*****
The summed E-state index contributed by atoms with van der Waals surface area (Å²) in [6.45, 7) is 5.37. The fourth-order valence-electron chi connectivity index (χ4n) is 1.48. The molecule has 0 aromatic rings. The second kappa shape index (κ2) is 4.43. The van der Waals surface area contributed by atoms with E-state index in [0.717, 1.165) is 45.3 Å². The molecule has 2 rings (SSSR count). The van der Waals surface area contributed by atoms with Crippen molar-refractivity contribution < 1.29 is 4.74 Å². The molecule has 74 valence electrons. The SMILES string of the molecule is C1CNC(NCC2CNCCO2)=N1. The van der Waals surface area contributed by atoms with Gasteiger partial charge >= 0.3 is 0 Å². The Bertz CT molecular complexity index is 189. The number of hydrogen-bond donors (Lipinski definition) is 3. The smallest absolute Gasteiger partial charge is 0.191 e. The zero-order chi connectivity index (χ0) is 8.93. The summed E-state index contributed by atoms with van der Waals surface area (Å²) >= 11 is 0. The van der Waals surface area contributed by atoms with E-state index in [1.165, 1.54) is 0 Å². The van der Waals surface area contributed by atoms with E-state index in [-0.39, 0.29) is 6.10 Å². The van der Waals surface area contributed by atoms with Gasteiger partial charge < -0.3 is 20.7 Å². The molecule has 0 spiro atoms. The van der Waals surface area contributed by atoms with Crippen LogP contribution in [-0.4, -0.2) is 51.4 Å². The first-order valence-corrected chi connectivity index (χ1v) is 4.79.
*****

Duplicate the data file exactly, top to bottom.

The summed E-state index contributed by atoms with van der Waals surface area (Å²) in [6.45, 7) is 5.37. The fourth-order valence-electron chi connectivity index (χ4n) is 1.48. The molecule has 0 aromatic rings. The second kappa shape index (κ2) is 4.43. The van der Waals surface area contributed by atoms with E-state index in [0.717, 1.165) is 45.3 Å². The molecule has 2 rings (SSSR count). The van der Waals surface area contributed by atoms with Crippen molar-refractivity contribution < 1.29 is 4.74 Å². The molecule has 74 valence electrons. The SMILES string of the molecule is C1CNC(NCC2CNCCO2)=N1. The van der Waals surface area contributed by atoms with Gasteiger partial charge >= 0.3 is 0 Å². The Bertz CT molecular complexity index is 189. The number of hydrogen-bond donors (Lipinski definition) is 3. The smallest absolute Gasteiger partial charge is 0.191 e. The zero-order chi connectivity index (χ0) is 8.93. The summed E-state index contributed by atoms with van der Waals surface area (Å²) >= 11 is 0. The van der Waals surface area contributed by atoms with E-state index in [1.165, 1.54) is 0 Å². The van der Waals surface area contributed by atoms with E-state index in [-0.39, 0.29) is 6.10 Å². The van der Waals surface area contributed by atoms with Gasteiger partial charge < -0.3 is 20.7 Å². The molecule has 0 spiro atoms. The van der Waals surface area contributed by atoms with Crippen LogP contribution in [-0.4, -0.2) is 51.4 Å². The first-order valence-corrected chi connectivity index (χ1v) is 4.79.